Sandor Schoichet said that he is excited about a new technology called controlled environment agriculture, or CEA, which, he explained, is poised to revolutionize key elements of farming.
This is the focus of the VLAB panel “Indoor AgTech: Planting the Seeds of a Better Food Supply” on May 27.
An alum of MIT and University of California Santa Cruz, which he admits is a unique combination, and long-time VLAB leader, he joined me in an online fireside chat.
Michelle: One reason you are unique is that you went to both University of California Santa Cruz and MIT. How would you compare and contrast these school settings?
Sandor: Cambridge was very different from Santa Cruz or Los Angeles, where I grew up, but I loved the energy and history of Boston and made life-long friends within my research group. There’s something about the shared adversity of the weather that makes social connections tighter.
I think I was only the second student to go from UCSC, which had no grades at the time, to MIT.
However, I worked for three years in between as a logic engineer, my favorite job title ever, to build up some credibility.
At MIT I was in the Computer Science & Artificial Intelligence Laboratory. My office was in an area called Tech Square. My involvement with life sciences came later when I moved back to the Bay Area.
My building in Cambridge has been remodeled for biotech and medical device research, and the whole Tech Square area is filled with biopharma research and development.
Through the life sciences especially, there’s a very close connection between the Bay Area and Boston.
Michelle: Another reason you are unique is that you’ve chaired four VLAB panels. What was your first experience with VLAB, and why did you decide to chair this new panel?
Sandor: When I first came across the VLAB back in 2004 I made the mistake of asking why there weren’t any biotech events on the calendar. I quickly found myself the chair of one on bio-nanotech devices.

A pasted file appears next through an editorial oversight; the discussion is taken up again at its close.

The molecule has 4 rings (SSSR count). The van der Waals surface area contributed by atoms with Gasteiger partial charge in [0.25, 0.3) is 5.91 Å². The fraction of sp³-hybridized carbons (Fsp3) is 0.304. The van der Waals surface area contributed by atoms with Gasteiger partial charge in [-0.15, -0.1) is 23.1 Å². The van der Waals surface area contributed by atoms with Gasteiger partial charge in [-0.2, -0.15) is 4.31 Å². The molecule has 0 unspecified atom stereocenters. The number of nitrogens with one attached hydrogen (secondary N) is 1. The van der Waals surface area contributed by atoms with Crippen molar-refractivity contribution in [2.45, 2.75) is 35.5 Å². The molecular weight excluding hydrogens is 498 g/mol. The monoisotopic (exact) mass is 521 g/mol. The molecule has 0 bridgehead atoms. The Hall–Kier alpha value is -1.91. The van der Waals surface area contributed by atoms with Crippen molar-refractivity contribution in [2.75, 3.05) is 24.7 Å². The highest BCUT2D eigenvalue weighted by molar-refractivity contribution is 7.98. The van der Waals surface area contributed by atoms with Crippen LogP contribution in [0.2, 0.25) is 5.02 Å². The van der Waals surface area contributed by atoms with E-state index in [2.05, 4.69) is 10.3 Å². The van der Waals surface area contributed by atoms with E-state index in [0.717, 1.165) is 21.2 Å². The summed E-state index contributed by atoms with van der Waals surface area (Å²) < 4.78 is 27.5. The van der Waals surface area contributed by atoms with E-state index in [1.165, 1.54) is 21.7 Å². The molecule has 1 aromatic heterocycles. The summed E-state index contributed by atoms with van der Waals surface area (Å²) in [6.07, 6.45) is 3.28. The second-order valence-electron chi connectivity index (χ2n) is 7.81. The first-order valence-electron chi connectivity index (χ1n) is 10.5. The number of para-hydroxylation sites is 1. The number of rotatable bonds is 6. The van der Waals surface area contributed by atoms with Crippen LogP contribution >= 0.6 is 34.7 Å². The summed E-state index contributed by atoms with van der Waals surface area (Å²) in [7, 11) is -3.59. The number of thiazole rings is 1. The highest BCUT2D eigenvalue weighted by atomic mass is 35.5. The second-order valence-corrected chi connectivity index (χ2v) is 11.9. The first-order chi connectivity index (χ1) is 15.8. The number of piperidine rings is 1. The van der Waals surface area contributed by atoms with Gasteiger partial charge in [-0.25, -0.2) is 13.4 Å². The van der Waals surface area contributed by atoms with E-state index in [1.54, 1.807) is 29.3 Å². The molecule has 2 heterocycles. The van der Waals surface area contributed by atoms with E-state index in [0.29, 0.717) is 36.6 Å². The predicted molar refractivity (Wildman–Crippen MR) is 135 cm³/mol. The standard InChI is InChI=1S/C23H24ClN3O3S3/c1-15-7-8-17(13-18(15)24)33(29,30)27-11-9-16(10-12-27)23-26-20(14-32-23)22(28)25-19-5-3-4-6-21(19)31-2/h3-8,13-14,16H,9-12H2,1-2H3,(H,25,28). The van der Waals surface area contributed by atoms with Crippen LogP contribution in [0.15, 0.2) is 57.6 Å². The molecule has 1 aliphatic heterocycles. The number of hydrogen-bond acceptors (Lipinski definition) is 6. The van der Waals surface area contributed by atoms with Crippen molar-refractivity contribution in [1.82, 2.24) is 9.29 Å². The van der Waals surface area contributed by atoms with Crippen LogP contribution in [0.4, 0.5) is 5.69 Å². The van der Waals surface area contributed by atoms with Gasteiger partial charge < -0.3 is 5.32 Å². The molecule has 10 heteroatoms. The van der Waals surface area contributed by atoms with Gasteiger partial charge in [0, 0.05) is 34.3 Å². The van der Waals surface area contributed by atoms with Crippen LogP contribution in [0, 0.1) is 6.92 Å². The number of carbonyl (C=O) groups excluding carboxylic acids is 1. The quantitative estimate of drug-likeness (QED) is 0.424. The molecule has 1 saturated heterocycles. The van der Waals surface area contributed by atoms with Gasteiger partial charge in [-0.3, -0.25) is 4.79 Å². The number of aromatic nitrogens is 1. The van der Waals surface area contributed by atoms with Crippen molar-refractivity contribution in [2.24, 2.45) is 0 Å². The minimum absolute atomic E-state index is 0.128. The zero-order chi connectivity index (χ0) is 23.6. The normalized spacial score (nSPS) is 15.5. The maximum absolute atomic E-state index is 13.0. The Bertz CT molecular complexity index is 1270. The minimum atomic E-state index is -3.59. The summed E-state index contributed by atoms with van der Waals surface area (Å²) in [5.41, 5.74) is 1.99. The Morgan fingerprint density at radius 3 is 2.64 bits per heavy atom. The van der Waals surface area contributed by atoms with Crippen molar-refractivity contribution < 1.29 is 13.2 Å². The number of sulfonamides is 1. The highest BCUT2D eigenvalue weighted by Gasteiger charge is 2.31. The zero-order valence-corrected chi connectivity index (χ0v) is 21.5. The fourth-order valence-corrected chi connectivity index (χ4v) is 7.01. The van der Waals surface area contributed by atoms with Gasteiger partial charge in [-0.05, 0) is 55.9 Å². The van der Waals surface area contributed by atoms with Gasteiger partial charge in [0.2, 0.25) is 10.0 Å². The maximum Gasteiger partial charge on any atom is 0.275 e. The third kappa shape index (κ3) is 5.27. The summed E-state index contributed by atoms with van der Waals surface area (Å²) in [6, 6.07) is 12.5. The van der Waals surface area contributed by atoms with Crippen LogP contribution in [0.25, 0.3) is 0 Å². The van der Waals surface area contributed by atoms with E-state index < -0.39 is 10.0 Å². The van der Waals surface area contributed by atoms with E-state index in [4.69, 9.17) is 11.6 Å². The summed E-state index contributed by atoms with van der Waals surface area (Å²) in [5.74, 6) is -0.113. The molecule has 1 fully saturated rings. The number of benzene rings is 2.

That was such a positive experience that I volunteered again to lead events on nanotube sensors in 2006, and biofuels in 2010.
Recently, I’ve become intrigued with controlled environment agriculture (CEA), often called vertical farming, after the stacked layers of growing plants that are possible with artificial lighting. It’s a whole new business and technology sector that’s going to play an increasingly important role in the quality, sustainability and resilience of our food supply.
Michelle: What technologies does CEA utilize?
Sandor: Many new technologies are being integrated to build a new food production platform at commercial scale, from LEDs, robotics, sensors, and artificial intelligence for farm operations, to genetics and breeding for indoor growing and improved nutrition, and even pharmaceutical production.
Michelle: Is there one dynamic expert who stands out on the May 27th panel?
Sandor: One that I’d like to call out is Dr. Gene Giacomelli, our moderator. He’s one of the early visionaries for the field. He’s founder and director the Controlled Environment Agriculture Center (CEAC) at the University of Arizona, which has been a key training center for professionals in this new field.
As his day job, Mr. Schoichet runs Meridian Management Consultants which provides strategy and executive advisory services for life science companies.
Michelle McIntyre, a Silicon Valley PR consultant and IBM vet wrote this story. A #futureofwork influencer herself, she’s @fromMichelle on Twitter. Follow VLAB as well at, you guessed it, @VLAB.